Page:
Be prepared with our article.

So you’ve not sat on your horse for three days while work was mad busy and now it’s the weekend, they’ve forecast snow. Dilemmas, dilemmas. Is it safe to ride on?

Well the racing yards think so. If it’s soft powdery snow, then it falls right back out of the feet so tends to be ok to ride on. Though you wouldn’t want to do more than walk or trot. Only ride on ground that you know is good underneath too and beware of drifts or ice.

The old-fashioned idea of greasing the feet to stop the snow balling in the hooves, still stands. Just use any really thick industrial grease – it won’t hurt the hooves short term – just apply it to the sole and inside of the hooves before you ride out.


In colder countries they use special rubber ‘bubble’ pads to help the snow pop out. But there’s not much call for these in the UK as it gets so little snow. Of course, there could be a return of the ‘beast from the east’, so it’s as well to know there are options.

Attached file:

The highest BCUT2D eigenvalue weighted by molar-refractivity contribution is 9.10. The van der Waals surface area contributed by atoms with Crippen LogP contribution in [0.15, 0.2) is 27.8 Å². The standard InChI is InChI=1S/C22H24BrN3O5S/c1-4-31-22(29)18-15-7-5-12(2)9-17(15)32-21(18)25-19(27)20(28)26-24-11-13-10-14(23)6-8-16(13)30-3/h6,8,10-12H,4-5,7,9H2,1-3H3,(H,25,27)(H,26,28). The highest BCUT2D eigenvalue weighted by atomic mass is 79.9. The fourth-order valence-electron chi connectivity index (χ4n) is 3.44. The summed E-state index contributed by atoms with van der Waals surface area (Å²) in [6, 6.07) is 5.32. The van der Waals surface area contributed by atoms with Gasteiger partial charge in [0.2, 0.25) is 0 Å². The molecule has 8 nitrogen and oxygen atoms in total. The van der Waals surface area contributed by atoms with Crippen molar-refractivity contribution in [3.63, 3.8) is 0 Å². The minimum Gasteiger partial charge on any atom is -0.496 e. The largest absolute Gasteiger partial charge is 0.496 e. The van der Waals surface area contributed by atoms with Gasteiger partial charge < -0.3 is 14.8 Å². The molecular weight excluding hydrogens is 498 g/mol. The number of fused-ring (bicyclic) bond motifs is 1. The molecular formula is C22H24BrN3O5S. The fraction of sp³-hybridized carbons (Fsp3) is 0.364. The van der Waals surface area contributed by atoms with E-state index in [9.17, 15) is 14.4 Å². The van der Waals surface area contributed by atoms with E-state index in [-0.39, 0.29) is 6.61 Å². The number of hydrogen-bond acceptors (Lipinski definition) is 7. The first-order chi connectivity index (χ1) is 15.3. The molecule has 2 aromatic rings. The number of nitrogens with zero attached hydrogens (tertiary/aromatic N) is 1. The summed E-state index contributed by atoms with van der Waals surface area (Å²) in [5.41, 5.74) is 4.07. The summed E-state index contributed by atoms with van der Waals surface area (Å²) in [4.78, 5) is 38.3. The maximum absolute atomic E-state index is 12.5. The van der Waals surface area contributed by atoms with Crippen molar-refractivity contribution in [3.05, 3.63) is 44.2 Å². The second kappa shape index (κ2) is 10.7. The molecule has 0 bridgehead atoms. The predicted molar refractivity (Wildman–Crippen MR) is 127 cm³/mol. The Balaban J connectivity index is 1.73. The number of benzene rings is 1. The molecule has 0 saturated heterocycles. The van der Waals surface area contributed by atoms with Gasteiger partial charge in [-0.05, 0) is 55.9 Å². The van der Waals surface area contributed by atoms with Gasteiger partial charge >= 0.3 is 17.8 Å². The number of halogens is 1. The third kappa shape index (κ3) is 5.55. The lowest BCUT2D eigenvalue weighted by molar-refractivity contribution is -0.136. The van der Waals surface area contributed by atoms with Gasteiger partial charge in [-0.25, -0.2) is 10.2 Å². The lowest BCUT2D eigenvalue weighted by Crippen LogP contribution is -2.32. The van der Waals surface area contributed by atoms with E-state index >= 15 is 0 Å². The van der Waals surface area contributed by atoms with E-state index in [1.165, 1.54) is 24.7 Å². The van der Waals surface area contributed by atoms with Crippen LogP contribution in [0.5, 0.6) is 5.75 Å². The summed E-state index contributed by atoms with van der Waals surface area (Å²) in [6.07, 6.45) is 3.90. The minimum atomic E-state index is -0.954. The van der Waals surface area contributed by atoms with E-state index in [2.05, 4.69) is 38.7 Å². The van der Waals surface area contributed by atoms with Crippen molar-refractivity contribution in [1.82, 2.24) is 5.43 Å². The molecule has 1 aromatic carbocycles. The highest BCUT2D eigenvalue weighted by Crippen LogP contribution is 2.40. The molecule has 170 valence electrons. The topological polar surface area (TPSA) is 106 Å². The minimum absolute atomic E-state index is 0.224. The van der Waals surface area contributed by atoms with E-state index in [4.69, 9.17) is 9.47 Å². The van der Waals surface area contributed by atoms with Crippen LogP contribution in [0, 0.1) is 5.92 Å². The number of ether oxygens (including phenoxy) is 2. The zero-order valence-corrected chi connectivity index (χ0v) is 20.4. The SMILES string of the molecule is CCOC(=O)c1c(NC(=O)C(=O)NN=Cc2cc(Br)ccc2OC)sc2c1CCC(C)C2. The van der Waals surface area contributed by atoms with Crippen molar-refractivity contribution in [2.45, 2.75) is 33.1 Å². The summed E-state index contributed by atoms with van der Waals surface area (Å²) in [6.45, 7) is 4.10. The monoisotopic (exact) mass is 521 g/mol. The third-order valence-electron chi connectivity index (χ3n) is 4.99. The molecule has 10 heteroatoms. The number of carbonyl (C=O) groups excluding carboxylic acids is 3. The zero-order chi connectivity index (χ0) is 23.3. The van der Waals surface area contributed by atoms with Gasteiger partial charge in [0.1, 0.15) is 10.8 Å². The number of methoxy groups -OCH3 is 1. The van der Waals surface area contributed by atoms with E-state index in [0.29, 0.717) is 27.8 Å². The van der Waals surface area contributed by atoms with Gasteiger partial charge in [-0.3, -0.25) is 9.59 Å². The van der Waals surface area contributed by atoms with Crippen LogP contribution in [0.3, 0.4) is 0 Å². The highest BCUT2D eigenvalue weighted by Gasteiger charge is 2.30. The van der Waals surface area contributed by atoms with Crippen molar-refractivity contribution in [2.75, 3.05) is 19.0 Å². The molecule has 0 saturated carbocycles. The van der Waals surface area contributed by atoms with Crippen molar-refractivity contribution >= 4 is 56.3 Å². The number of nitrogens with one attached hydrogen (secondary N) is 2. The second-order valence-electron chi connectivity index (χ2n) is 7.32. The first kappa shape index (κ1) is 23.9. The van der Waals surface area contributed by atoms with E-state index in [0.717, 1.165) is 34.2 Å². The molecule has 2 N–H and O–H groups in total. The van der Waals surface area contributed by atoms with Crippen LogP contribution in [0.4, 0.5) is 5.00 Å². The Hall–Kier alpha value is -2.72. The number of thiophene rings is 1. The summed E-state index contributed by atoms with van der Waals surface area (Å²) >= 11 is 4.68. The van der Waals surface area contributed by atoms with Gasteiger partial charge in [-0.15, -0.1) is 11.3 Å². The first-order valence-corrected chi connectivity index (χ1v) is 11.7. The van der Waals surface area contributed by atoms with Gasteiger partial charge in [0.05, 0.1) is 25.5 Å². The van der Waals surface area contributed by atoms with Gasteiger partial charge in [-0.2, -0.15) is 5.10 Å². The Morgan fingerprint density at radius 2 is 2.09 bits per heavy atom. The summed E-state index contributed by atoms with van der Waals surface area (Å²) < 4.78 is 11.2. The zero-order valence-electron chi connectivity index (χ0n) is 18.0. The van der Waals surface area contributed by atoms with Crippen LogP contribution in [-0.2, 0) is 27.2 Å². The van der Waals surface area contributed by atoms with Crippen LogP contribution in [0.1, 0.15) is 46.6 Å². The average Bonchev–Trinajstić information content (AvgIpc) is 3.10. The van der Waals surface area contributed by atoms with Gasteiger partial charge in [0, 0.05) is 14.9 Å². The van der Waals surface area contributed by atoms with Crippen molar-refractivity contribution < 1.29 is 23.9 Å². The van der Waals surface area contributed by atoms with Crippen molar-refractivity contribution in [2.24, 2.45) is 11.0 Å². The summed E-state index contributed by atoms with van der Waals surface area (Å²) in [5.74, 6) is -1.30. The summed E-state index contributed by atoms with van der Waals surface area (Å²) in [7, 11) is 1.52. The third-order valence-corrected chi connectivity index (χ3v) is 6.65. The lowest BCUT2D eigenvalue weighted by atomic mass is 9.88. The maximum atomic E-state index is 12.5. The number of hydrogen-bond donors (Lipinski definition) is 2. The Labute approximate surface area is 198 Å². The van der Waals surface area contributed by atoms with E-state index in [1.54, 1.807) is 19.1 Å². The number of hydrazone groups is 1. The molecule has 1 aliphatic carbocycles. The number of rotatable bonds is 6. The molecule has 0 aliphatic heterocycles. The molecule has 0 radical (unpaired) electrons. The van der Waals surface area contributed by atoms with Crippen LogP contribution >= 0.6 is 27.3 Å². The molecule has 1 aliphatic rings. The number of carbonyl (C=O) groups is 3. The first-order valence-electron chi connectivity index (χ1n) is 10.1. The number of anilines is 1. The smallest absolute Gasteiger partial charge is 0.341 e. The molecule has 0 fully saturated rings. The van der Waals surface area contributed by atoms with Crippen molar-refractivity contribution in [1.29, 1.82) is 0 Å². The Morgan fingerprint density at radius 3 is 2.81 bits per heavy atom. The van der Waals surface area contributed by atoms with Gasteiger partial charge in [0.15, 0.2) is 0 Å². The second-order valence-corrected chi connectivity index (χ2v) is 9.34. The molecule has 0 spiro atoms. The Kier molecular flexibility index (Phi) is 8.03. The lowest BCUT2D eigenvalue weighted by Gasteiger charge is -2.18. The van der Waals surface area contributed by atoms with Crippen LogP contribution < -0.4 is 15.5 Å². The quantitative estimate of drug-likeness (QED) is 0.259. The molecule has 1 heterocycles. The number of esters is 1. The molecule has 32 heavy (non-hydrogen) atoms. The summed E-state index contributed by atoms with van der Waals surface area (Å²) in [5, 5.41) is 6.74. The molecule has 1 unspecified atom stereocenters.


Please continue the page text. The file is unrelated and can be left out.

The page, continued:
With barefoot horses, you don’t get the issues that you get with shod horses ie the snow freezing onto the metal of the shoe and causing balling in the horses foot - ‘snow stilts’ which are dangerous. So riding a barefoot horse on good ground can also be perfectly safe in the snow.

When considering riding in snow, it’s all about being sensible. Ice is much more dangerous than snow. So be careful if the snow freezes. Otherwise, consider the benefit of a gentle ride on snow against the risk of not riding your horse for a few days and it getting fresher and fresher in the cold weather.

Of course, if you’re lucky enough to have the use of an indoor school, you may never have to go through these dilemmas. Not that we’re jealous or anything.